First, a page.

Remembering Beloved Author Toni Morrison, Dead At 88

Remembering Beloved Author Toni Morrison, Dead At 88

Toni Morrison
Toni Morrison, Nobel Prize-winning author, died Monday, Aug. 5, 2019 at Montefiore Medical Center in New York. She was 88. File photo, 2005 (AP Photo/Guillermo Arias, File)

Once upon a time.

Those are some of the first words we remember from our childhood, author Toni Morrison said in 1993 when she received her Nobel Prize in Literature.

Morrison died Monday night at age 88, Vulture reported. She was surrounded by loved ones and died after a short illness at Montefiore Medical Center in New York, her family said in a statement released by her publisher, Penguin Random House.

Born Chloe Ardella Wofford, Morrison is best known for her novel “Beloved”, which won the 1988 Pulitzer Prize for fiction. She was the first Black woman to win a Nobel Prize in Literature.

Morrison’s work was rooted in African-American life and culture and she dominated in an industry where Black life was often depicted in stereotypes, NPR reported.

“Beloved” was inspired by Margaret Garner, a woman who escaped slavery and tried to kill herself and her children rather than be caught and returned to a plantation.

As a child growing up in Lorain, Ohio, Morrison said she listened to the stories adults told about the homes they’d left behind in the segregated South to migrate north. Their language stayed with her, she said in a 2010 interview, NPR reported. “There was street language, there was sermonic language. You know, people actually quoted the Bible to you.”

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Morrison wrote 11 novels including the latest, “God Help the Child”, published in 2015. Her stories weaved fantasy and reality. Mother-daughter love was a theme in “Beloved” and “A Mercy,” where women had to make terrible sacrifices for their children. In “Song of Solomon”, once upon a time was an ancient folk tale about Black people flying home to Africa to escape slavery.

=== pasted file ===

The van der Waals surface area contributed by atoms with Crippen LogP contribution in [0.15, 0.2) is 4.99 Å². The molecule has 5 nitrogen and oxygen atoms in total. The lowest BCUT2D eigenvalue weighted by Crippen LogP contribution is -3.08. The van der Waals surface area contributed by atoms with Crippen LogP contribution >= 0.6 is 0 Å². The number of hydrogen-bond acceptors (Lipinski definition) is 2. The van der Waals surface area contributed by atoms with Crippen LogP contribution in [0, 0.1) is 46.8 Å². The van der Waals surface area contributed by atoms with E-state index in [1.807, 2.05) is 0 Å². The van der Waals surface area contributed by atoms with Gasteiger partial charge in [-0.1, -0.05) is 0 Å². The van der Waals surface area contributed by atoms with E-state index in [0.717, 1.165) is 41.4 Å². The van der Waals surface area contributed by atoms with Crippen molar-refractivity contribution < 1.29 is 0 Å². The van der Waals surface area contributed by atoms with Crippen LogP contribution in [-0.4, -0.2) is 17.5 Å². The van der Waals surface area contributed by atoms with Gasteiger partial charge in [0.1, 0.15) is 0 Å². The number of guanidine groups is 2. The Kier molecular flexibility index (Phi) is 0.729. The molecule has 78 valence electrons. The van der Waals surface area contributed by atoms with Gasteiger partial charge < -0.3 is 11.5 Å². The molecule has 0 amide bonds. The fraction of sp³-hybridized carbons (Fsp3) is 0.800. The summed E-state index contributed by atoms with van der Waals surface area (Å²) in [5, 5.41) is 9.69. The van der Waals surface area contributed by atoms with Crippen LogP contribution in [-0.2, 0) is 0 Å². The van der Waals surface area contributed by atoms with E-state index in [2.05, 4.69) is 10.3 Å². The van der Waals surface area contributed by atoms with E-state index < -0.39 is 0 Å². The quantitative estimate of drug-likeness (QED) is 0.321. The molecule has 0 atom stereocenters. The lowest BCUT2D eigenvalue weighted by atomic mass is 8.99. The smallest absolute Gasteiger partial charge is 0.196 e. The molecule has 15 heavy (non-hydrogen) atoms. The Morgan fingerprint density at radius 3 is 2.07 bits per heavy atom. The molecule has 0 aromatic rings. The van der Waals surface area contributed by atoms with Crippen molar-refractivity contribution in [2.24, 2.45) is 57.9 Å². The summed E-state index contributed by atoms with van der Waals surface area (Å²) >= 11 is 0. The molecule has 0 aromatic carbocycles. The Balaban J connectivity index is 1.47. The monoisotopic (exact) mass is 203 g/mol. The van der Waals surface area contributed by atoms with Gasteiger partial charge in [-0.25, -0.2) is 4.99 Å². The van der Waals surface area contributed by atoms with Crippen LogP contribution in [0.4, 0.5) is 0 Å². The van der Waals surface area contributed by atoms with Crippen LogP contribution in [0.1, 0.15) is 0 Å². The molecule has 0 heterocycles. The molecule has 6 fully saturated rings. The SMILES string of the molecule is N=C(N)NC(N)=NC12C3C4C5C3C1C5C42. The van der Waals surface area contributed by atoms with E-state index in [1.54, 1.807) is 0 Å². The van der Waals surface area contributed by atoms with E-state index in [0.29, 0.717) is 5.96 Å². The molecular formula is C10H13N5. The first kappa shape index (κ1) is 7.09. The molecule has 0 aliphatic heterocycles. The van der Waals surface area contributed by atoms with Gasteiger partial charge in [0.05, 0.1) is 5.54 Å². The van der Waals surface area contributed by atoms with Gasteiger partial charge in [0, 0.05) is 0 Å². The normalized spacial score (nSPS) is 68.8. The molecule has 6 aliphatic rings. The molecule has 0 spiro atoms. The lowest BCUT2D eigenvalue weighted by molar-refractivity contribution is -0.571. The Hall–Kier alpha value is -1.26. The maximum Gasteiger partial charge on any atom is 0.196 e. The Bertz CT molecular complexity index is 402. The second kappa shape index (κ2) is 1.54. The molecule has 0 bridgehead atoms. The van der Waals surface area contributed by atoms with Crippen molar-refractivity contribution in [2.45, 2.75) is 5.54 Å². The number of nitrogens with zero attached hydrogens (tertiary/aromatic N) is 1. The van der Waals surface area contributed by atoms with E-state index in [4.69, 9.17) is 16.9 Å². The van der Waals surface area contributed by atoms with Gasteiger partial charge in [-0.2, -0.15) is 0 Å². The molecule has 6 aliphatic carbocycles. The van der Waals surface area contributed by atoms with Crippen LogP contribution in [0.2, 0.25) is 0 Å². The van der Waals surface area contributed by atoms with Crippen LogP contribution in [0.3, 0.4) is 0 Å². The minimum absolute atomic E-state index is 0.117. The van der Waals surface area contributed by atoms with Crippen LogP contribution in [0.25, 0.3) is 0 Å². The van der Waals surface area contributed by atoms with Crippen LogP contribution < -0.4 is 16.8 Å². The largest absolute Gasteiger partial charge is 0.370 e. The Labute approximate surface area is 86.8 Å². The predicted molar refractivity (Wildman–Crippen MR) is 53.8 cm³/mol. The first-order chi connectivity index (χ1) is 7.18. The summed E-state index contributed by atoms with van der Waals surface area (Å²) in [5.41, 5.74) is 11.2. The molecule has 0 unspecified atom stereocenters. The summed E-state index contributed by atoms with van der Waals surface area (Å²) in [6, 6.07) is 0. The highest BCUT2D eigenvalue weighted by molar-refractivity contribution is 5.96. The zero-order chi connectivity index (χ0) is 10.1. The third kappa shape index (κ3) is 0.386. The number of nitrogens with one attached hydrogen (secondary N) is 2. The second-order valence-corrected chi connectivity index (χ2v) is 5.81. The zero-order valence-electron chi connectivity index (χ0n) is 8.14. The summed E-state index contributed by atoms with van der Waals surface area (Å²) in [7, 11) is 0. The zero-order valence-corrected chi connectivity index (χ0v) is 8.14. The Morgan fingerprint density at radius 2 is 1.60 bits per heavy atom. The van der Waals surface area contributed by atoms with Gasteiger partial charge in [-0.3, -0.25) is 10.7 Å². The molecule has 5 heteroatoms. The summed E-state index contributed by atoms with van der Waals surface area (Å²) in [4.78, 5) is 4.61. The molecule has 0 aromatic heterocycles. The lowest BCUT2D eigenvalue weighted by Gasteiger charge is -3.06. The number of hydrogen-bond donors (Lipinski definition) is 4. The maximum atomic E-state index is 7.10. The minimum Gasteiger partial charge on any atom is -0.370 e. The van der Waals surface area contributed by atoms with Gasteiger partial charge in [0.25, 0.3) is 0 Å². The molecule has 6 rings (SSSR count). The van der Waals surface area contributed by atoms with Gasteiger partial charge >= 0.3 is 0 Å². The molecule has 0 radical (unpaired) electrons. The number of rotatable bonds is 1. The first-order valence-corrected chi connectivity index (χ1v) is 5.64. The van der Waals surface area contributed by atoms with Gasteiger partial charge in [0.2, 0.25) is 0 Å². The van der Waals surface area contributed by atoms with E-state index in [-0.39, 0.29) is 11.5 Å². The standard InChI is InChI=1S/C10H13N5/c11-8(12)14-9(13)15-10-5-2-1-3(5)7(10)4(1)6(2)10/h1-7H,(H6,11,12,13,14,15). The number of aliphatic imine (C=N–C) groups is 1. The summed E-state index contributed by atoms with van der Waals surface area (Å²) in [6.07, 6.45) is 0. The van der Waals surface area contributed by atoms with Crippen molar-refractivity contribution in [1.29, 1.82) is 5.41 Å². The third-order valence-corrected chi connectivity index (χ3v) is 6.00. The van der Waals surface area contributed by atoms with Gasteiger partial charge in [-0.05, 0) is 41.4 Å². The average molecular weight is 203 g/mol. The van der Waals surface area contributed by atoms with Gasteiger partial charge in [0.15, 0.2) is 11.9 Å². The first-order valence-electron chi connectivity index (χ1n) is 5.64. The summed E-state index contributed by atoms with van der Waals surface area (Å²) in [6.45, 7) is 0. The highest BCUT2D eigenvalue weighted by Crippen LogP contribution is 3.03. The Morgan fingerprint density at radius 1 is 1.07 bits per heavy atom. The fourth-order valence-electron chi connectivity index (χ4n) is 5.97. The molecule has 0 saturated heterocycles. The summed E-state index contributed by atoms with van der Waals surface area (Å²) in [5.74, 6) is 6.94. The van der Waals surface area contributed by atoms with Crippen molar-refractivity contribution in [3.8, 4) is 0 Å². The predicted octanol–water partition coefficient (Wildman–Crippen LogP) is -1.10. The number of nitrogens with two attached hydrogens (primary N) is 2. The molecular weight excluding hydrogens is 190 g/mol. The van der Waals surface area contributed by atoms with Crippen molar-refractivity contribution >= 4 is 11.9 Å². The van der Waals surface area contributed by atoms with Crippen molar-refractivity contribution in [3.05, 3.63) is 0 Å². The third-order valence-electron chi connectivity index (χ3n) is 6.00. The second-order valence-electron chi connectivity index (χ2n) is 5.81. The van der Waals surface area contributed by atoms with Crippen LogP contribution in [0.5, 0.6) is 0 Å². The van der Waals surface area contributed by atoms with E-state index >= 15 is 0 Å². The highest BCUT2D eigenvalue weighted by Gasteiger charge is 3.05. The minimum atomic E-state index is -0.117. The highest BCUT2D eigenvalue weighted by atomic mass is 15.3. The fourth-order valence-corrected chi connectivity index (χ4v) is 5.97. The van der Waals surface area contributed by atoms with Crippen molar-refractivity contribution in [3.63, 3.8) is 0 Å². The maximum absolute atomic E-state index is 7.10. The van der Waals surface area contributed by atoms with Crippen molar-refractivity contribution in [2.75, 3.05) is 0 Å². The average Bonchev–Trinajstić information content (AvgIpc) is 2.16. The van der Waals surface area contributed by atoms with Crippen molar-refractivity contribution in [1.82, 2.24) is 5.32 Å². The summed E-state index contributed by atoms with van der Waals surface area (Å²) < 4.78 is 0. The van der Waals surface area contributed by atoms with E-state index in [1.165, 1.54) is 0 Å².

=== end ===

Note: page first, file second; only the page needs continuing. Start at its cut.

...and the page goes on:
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She broke barriers as an editor for Random House, where she worked for 19 years, seeking out a new generation of Black writers including Toni Cade Bambara, Gayl Jones, and Angela Davis. She edited Muhammad Ali. She was chairwoman of Humanities at Princeton, where she taught from 1989 to 2006.

While Morrison was editing, she was secretly writing for herself, waking up before her children. When she wrote, she said she was free from pain. “It’s where I have control,” she said. “It’s where nobody tells me what to do. It’s where my imagination is fecund and I am really at my best. … I’m thinking up dangerous, difficult things, but it is also extremely safe for me to be in that place.”

She attended Howard University, where she changed her name to Toni after her baptismal saint, Anthony. There, she said she learned for the first time about a hierarchy of color in the African-American community. “And it was stunning to me,” she said in 2015. It influenced her work. Her first book, “The Bluest Eye” (1970) is about a dark-skinned girl who believes blue eyes will make her beautiful and cherished.

For many, news of Morrison’s death was personal.

Toni Morrison
Toni Morrison, Nobel Prize-winning author, died Monday, Aug. 5, 2019 at Montefiore Medical Center in New York. She was 88. She is pictured here at a tribute to Chinua Achebe on the 50-year anniversary of “Things Fall Apart,” Feb. 26, 2008. Photo: Angela Radulescu/Flickr

“The Bluest Eye changed my entire life and perspective on what it is to be and love being a black girl. Rest easy Toni Morrison,” @lilmsawkward tweeted.

Generations of Black women writers were touched by her, said Richard Yarborough, who teaches African-American literature at UCLA. “Morrison is such a monumental figure, that there is no way you could write about Black women’s experiences without taking her into account.”

“She made me fall in love with words. Rest in Power,” @TheHopeAlyssa tweeted.

Morisson earned her master’s degree at Cornell University and married architect Harold Morrison. They had two sons and divorced after seven years. She wrote through the worst of times, including the death of her son in 2010.

Morrison’s frankness about race made her work essential reading, said Piper Huguley, a professor at Atlanta’s Spelman College. “She belongs for us here at Spelman, and no doubt elsewhere, as part of the African-American literary canon, that is, an author who must be read.”

In her Nobel speech, Morrison said, “We die. That may be the meaning of life. But we do language. That may be the measure of our lives.”